Flint doctor about Newark water: ‘There is no safe level of lead’

Posted: Updated:
NEWARK -

A doctor from Flint, Michigan, who helped prove there were dangerous toxins in that water system, spoke to Newark residents Wednesday – a city that has been dealing with dangerously high levels of lead in its drinking water.

Dr. Mona Attisha is a pediatrician who got involved in Flint's water problems when a mother asked her if the water was safe for her baby. She soon found it wasn't.

"We had a home with a lead level of 22,000 [parts-per-billion],” Attisha said.

Newark residents who turned out for the event say that they are living under a public health emergency thanks to the lead levels in their water. They say that they are worried about using the water to drink or cook with. Newark’s water recently tested at more than three times the amount of lead allowable by the Environmental Protection Agency.

"There is no safe level of lead. None,” Attisha told the crowd.

RELATED: Newark residents hold rally, demand cleaner drinking water 

Newark's latest water testing came back with lead levels of 52 parts-per-billion. The EPA says anything over 15 is dangerous to your health.

In addition to high levels of lead, Attisha said that there is another similarity between Newark and Flint.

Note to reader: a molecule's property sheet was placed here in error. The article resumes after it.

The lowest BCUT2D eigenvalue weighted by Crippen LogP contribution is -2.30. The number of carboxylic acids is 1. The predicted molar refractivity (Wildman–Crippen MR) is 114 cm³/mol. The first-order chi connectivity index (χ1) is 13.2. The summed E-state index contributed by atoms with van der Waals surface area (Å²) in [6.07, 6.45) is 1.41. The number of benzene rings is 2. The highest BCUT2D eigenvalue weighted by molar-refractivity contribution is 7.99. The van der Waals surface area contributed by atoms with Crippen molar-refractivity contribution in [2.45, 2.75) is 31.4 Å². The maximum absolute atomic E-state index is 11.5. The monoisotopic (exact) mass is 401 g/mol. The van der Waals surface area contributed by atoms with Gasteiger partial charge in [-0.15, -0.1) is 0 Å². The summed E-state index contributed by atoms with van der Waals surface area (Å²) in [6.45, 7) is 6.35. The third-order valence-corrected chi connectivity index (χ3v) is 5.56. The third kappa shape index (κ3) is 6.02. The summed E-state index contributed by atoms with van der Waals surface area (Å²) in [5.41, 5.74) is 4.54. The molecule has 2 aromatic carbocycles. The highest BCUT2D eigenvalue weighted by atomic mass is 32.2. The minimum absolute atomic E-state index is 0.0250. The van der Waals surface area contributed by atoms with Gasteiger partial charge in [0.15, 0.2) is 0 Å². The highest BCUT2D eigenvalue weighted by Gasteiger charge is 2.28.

"The water wasn't being treated properly. It was missing a corrosion control…Something called Orthophosphate,” she says.

Newark started pumping Orthophosphate through its water treatment plant in Pequannock in May. Orthophosphate coats the water pipes to keep the lead from releasing into the water. But the process can take months.

Newark city officials say they've already replaced 175 lead service lines and handed out 38,000 water filters. Filters and lead test kits were given to anyone in need at Wednesday’s meeting.

Newark Department of Water & Sewer Utilities acting director Kareem Adeem said in a statement, "We continue to urge all impacted homeowners to sign up for the lead service line replacement program, as that is the only way to permanently remove the risks of lead in water."

But Newark remains under pressure. The Natural Resources Defense Council is taking the city to federal court in August to force a quicker cleanup.

"We have asked the court to order the state and city to clean up the lead out of the water. And pull out lead service lines, those pipes in the ground,” says Eric Olson with the Council.

The Natural Resources Defense Council says that Newark has one of the highest lead levels in the nation. The Council is also pushing the city to replace all of the old lead service lines running into homes for free. Homeowners currently have to pay $1,000 to have it done.

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